However, the High Court found that misconduct was established against her in relation to the Mdluli matter. The court held that she had given false evidence under oath and that in some respects she tendered evidence that was misleading to the court. The High Court described her as an ‘unrepentant and dishonest person’. Arising from the Mdluli matter, the High Court found that misconduct had been proven against Mr Mrwebi. The court held that he was untruthful in asserting that he took the decision to withdraw charges against General Mdluli on 5 December 2011.

Mr Mrwebi was found to have lied in some aspects of his evidence. The court concluded by observing that Mr Mrwebi was patently dishonest in his testimony before a disciplinary inquiry where he was called as a witness. The High Court did not only find that misconduct was established against Ms Jiba and Mr Mrwebi but also concluded that they were not fit and ‘proper persons’ to continue to practice. Because both advocates were shown to be dishonest and without integrity, the High Court ordered that their names be struck from the roll.

With regard to Mr Mzinyathi, the High Court found that, though Murphy J in the Mdluli matter had made negative observations about his conduct, no misconduct was established. The High Court ordered the GCB to pay his costs of application. Ms Jiba and Mr Mrwebi appealed to the SCA and the GCB cross-appealed against the costs order granted in favour of Mr Mzinyathi. As regards Ms Jiba, the majority held that misconduct was not established. Mr Mrwebi was concerned that the majority accepted that misconduct was established against him. However, the majority held that there was no proof of dishonesty on his part, because he did not gain from the misconduct.

In determining whether Mr Mrwebi should be struck off the roll, the High Court took into account General Mdluli’s personality. The majority held that the High Court ‘did not bring its unbiased judgment to bear on the question before it, and materially misdirected itself’. Consequently, the majority held that Mr Mrwebi should have been suspended from practice and ordered that he be suspended for a period of six months, antedated to 15 September 2016 on which the High Court delivered its judgment. Regarding Mr Mzinyathi, the GCB did not challenge the High Court’s conclusion that no misconduct was established against him. In the SCA, the GCB’s cross appeal was restricted to the question of costs. The GCB argued that, owing to the fact that the litigation was initiated in the interest of the public and its members, the High Court was wrong to apply the normal rule that costs follow the result. The GCB sought to have the costs order reversed.

Mr Mzinyathi countered this argument by submitting that the High Court had correctly exercised its discretion on costs and the fact that the application acted as custos morum of the profession did not insulate it from paying costs. The minority held an opposite view on all issues. They too, however, endorsed the three-stage standard followed by the High Court in adjudicating the matter. The only material point of difference between the minority and the majority in the SCA was on the assessment of facts, pertaining to the merits of the matter.

The CC said that for leave to be granted in that court, the applicant must meet two requirements –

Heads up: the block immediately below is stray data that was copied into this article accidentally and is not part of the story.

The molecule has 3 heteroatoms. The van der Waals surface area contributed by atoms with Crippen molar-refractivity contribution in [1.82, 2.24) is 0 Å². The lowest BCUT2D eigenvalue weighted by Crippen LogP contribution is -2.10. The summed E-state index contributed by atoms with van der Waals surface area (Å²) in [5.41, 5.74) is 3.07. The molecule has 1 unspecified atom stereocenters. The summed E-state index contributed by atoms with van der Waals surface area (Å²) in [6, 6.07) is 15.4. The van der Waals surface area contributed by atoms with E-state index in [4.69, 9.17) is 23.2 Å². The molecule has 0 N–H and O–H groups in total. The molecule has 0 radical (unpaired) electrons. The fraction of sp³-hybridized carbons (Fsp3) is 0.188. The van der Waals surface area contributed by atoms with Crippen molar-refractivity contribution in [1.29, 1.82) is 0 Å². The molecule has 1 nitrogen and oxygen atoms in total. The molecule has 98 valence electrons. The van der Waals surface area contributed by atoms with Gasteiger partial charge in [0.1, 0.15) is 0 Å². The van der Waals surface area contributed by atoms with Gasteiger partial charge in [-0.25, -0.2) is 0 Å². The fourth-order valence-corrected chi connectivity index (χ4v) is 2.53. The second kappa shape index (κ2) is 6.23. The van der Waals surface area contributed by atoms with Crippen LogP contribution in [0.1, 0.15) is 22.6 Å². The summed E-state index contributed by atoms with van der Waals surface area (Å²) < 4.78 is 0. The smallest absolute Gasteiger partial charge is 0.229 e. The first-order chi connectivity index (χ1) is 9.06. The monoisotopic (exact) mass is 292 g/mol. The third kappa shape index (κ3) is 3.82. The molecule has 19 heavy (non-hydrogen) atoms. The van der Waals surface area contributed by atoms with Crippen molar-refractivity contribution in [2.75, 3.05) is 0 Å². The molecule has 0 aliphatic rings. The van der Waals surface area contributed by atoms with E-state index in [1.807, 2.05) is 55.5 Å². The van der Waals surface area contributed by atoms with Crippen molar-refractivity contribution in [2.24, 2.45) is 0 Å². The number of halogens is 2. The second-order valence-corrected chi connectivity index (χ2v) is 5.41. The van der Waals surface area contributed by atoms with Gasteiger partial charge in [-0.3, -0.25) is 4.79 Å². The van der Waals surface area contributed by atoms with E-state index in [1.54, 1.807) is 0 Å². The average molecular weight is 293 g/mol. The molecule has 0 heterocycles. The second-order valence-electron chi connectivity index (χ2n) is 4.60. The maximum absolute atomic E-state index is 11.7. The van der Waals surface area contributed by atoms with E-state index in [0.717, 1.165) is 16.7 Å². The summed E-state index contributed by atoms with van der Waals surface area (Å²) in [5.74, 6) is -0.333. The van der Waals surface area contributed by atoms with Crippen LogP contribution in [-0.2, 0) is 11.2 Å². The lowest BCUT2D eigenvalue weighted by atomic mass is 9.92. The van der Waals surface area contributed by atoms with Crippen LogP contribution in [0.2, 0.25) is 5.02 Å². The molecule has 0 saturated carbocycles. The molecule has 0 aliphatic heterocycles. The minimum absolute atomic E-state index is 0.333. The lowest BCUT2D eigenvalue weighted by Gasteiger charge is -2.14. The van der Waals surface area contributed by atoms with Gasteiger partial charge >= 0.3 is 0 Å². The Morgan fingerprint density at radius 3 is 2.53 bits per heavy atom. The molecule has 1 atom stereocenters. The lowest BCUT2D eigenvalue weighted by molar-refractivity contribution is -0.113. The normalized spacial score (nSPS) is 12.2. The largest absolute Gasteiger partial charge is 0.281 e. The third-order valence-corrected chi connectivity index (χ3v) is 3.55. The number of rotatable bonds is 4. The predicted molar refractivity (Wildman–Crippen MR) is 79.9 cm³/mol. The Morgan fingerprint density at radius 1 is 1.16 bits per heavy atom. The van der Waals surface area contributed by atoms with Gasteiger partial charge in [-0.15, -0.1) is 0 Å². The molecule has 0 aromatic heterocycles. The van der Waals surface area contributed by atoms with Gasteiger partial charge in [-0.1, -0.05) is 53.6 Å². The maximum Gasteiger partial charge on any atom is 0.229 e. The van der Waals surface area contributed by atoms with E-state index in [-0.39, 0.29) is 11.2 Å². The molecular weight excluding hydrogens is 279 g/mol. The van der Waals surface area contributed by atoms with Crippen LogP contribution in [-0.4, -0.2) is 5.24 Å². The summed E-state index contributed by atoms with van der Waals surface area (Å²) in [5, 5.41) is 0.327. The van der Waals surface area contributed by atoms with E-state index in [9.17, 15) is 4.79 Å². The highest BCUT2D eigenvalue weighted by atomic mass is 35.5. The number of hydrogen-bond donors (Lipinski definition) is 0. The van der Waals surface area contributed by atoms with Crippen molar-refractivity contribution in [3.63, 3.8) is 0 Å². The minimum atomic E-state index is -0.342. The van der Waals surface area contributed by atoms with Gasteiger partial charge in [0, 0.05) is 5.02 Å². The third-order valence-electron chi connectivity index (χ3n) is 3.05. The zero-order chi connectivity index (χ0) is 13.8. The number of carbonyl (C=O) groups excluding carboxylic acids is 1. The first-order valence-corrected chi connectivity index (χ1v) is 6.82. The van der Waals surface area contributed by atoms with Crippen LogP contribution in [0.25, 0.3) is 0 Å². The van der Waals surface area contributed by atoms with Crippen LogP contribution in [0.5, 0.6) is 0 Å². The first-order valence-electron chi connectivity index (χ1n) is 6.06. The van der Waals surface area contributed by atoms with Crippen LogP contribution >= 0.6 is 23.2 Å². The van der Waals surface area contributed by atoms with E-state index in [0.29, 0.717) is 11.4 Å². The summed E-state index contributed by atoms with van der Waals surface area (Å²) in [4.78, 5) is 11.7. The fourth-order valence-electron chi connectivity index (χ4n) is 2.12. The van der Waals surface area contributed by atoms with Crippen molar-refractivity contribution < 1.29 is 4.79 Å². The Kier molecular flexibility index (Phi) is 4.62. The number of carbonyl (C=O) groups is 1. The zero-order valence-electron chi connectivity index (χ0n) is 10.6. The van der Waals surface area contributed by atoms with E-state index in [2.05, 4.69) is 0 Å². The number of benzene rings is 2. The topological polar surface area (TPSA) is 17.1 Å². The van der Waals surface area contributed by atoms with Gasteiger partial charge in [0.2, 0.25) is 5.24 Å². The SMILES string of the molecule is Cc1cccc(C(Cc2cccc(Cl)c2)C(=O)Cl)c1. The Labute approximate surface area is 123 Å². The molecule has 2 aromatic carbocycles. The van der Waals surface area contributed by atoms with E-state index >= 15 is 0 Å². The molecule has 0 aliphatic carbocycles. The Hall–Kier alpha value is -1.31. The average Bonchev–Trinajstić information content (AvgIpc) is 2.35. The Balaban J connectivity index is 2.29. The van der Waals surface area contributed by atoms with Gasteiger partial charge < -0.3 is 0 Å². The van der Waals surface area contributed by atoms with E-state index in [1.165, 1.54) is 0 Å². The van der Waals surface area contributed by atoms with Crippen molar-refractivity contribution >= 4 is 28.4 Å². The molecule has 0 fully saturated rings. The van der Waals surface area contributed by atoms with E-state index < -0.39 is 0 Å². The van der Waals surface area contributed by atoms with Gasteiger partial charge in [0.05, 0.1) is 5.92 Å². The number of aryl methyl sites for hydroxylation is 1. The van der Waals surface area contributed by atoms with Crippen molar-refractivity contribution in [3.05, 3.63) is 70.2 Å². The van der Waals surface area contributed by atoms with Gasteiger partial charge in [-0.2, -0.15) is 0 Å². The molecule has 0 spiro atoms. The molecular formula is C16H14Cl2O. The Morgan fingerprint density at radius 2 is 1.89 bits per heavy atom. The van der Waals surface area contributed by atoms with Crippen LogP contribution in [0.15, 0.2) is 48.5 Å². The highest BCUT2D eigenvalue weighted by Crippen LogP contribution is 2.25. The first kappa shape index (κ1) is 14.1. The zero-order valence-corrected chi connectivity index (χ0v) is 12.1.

• that the matter must fall within the jurisdiction of the CC; and
  • that the interest of justice warrants the granting of leave.

For the CC’s jurisdiction to be engaged, the matter must either raise a constitutional issue or an arguable point of law of general public importance.

The CC, however, added that the interest of justice inquiry, on the other hand, involves the weighing up of varying factors. These include reasonable prospects of success which, although not determinative, carry more weight than other factors.

The CC said the difference outlined between the majority and the minority in the SCA, taken together with the decision of the High Court impelled the granting of leave. The antecedent question that was raised was whether the GCB had established jurisdiction. The GCB claimed for the first time in the CC that the matter concerning the respondents raised constitutional issues and an arguable point of law of general public importance. The submission that issues are raised was premised on the sole assertion that the matter requires the interpretation and application of the NPA Act which is a legislation contemplated in s 179 of the Constitution.

The CC said that there was no merit in the contention that the matter involved the interpretation of the NPA Act. And that the claim advanced by the GCB does not require the interpretation and application of the NPA Act. The court added that the claim was a self-standing claim, based as it is within the four corners of the Admission of Advocates Act. The NPA Act does not regulate the admission of advocates. The court said a careful reading of the GCB’s pleading revealed that its claim was based solely on s 7(1)(d) of the Admission of Advocates Act, and the GCB sought to have the respondent’s names removed from the roll of advocates on the ground that they were not fit and proper persons to continue to practice as advocates.

The court said none of these matters raised a constitutional issue. The interpretation and application of s 7 of the Admission of Advocates Act does not of itself alone raise a constitutional issue. Nor did the applicant require that s 7 be constructed in terms of s 39(2) of the Constitution which demands that legislation be constructed in a manner that promotes the objects of the Bill of Rights. The CC held that the GCB had not established that the matter fell within its jurisdiction and, therefore, said the appeal cannot be entertained.

Kgomotso Ramotsho Cert Journ (Boston) Cert Photography (Vega) is the news reporter at De Rebus.

This article was first published in De Rebus in 2019 (Sept) DR 26.